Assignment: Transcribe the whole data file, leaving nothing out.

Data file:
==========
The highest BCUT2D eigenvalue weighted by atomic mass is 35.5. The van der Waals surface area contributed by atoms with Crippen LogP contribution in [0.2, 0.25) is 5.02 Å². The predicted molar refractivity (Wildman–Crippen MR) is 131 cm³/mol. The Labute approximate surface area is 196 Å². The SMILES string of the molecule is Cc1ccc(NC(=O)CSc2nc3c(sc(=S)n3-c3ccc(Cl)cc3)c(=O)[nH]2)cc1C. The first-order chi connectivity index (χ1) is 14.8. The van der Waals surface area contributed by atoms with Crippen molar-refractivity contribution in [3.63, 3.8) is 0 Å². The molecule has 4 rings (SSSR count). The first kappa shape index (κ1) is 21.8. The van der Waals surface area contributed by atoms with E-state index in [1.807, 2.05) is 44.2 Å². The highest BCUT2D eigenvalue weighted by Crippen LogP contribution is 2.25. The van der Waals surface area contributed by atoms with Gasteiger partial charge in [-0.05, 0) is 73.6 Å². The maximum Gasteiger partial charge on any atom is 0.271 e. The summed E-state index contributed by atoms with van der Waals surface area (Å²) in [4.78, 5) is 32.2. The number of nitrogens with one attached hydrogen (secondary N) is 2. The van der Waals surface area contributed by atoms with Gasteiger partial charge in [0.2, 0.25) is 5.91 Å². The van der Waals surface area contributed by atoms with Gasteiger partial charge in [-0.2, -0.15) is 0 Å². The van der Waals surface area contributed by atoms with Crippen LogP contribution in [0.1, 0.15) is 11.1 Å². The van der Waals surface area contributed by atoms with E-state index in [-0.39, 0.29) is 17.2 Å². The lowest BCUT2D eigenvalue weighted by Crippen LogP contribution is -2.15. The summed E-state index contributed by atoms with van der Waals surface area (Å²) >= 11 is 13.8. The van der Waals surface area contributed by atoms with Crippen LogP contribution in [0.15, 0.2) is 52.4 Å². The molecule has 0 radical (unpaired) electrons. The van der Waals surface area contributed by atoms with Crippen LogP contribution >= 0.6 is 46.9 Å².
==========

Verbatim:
The highest BCUT2D eigenvalue weighted by atomic mass is 35.5. The van der Waals surface area contributed by atoms with Crippen LogP contribution in [0.2, 0.25) is 5.02 Å². The predicted molar refractivity (Wildman–Crippen MR) is 131 cm³/mol. The Labute approximate surface area is 196 Å². The SMILES string of the molecule is Cc1ccc(NC(=O)CSc2nc3c(sc(=S)n3-c3ccc(Cl)cc3)c(=O)[nH]2)cc1C. The first-order chi connectivity index (χ1) is 14.8. The van der Waals surface area contributed by atoms with Crippen molar-refractivity contribution in [3.63, 3.8) is 0 Å². The molecule has 4 rings (SSSR count). The first kappa shape index (κ1) is 21.8. The van der Waals surface area contributed by atoms with E-state index in [1.807, 2.05) is 44.2 Å². The highest BCUT2D eigenvalue weighted by Crippen LogP contribution is 2.25. The van der Waals surface area contributed by atoms with Gasteiger partial charge in [-0.05, 0) is 73.6 Å². The maximum Gasteiger partial charge on any atom is 0.271 e. The summed E-state index contributed by atoms with van der Waals surface area (Å²) in [4.78, 5) is 32.2. The number of nitrogens with one attached hydrogen (secondary N) is 2. The van der Waals surface area contributed by atoms with Gasteiger partial charge in [0.2, 0.25) is 5.91 Å². The van der Waals surface area contributed by atoms with Gasteiger partial charge in [-0.2, -0.15) is 0 Å². The van der Waals surface area contributed by atoms with Crippen LogP contribution in [0.1, 0.15) is 11.1 Å². The van der Waals surface area contributed by atoms with E-state index in [-0.39, 0.29) is 17.2 Å². The lowest BCUT2D eigenvalue weighted by Crippen LogP contribution is -2.15. The summed E-state index contributed by atoms with van der Waals surface area (Å²) >= 11 is 13.8. The van der Waals surface area contributed by atoms with Crippen LogP contribution in [0.15, 0.2) is 52.4 Å². The molecule has 0 radical (unpaired) electrons. The van der Waals surface area contributed by atoms with Crippen LogP contribution >= 0.6 is 46.9 Å².